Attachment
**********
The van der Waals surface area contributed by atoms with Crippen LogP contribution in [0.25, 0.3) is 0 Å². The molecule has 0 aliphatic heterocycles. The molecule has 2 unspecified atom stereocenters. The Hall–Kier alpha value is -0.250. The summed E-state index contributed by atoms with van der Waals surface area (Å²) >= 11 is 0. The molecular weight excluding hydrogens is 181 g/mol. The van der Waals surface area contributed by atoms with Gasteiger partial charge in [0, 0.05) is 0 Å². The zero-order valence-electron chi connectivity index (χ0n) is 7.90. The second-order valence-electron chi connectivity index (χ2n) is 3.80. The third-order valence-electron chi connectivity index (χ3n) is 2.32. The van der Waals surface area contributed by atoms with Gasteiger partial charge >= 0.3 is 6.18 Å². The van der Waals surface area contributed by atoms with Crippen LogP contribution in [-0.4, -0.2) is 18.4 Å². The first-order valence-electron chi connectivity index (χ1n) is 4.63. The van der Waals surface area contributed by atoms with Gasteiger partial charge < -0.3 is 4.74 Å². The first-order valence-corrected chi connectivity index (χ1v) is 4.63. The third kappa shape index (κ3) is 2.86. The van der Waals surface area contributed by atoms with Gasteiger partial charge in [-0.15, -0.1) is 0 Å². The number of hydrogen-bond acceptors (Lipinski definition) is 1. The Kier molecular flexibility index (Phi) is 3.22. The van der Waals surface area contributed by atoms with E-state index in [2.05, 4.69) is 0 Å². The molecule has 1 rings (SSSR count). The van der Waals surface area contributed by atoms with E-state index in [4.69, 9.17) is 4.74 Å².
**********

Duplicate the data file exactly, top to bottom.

The van der Waals surface area contributed by atoms with Crippen LogP contribution in [0.25, 0.3) is 0 Å². The molecule has 0 aliphatic heterocycles. The molecule has 2 unspecified atom stereocenters. The Hall–Kier alpha value is -0.250. The summed E-state index contributed by atoms with van der Waals surface area (Å²) >= 11 is 0. The molecular weight excluding hydrogens is 181 g/mol. The van der Waals surface area contributed by atoms with Gasteiger partial charge in [0, 0.05) is 0 Å². The zero-order valence-electron chi connectivity index (χ0n) is 7.90. The second-order valence-electron chi connectivity index (χ2n) is 3.80. The third-order valence-electron chi connectivity index (χ3n) is 2.32. The van der Waals surface area contributed by atoms with Gasteiger partial charge >= 0.3 is 6.18 Å². The van der Waals surface area contributed by atoms with Crippen LogP contribution in [-0.4, -0.2) is 18.4 Å². The first-order valence-electron chi connectivity index (χ1n) is 4.63. The van der Waals surface area contributed by atoms with Gasteiger partial charge < -0.3 is 4.74 Å². The first-order valence-corrected chi connectivity index (χ1v) is 4.63. The third kappa shape index (κ3) is 2.86. The van der Waals surface area contributed by atoms with Gasteiger partial charge in [-0.15, -0.1) is 0 Å². The number of hydrogen-bond acceptors (Lipinski definition) is 1. The Kier molecular flexibility index (Phi) is 3.22. The van der Waals surface area contributed by atoms with E-state index in [2.05, 4.69) is 0 Å². The molecule has 1 rings (SSSR count). The van der Waals surface area contributed by atoms with E-state index in [4.69, 9.17) is 4.74 Å².